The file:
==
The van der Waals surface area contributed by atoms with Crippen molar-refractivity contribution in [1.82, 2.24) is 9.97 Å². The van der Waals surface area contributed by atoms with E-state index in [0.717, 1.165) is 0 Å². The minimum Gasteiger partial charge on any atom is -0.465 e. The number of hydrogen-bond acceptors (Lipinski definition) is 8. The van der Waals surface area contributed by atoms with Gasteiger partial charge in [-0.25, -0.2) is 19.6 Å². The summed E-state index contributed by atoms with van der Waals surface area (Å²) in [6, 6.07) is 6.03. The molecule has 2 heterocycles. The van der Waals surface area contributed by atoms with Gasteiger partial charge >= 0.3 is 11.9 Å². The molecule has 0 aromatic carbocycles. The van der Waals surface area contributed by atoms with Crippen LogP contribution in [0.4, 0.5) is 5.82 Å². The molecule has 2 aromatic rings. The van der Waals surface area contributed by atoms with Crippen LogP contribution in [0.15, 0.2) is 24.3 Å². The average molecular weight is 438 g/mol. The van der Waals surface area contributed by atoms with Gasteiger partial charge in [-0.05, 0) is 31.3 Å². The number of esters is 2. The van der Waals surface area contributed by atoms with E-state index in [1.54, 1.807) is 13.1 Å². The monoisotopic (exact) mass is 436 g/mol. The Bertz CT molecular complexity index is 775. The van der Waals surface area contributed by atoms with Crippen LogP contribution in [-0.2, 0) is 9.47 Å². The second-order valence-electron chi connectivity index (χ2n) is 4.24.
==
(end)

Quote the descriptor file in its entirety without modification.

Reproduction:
The van der Waals surface area contributed by atoms with Crippen molar-refractivity contribution in [1.82, 2.24) is 9.97 Å². The van der Waals surface area contributed by atoms with E-state index in [0.717, 1.165) is 0 Å². The minimum Gasteiger partial charge on any atom is -0.465 e. The number of hydrogen-bond acceptors (Lipinski definition) is 8. The van der Waals surface area contributed by atoms with Gasteiger partial charge in [-0.25, -0.2) is 19.6 Å². The summed E-state index contributed by atoms with van der Waals surface area (Å²) in [6, 6.07) is 6.03. The molecule has 2 heterocycles. The van der Waals surface area contributed by atoms with Gasteiger partial charge >= 0.3 is 11.9 Å². The molecule has 0 aromatic carbocycles. The van der Waals surface area contributed by atoms with Crippen LogP contribution in [0.4, 0.5) is 5.82 Å². The molecule has 2 aromatic rings. The van der Waals surface area contributed by atoms with Crippen LogP contribution in [0.15, 0.2) is 24.3 Å². The average molecular weight is 438 g/mol. The van der Waals surface area contributed by atoms with Gasteiger partial charge in [-0.05, 0) is 31.3 Å². The number of esters is 2. The van der Waals surface area contributed by atoms with E-state index in [1.54, 1.807) is 13.1 Å². The monoisotopic (exact) mass is 436 g/mol. The Bertz CT molecular complexity index is 775. The van der Waals surface area contributed by atoms with Crippen LogP contribution in [-0.2, 0) is 9.47 Å². The second-order valence-electron chi connectivity index (χ2n) is 4.24.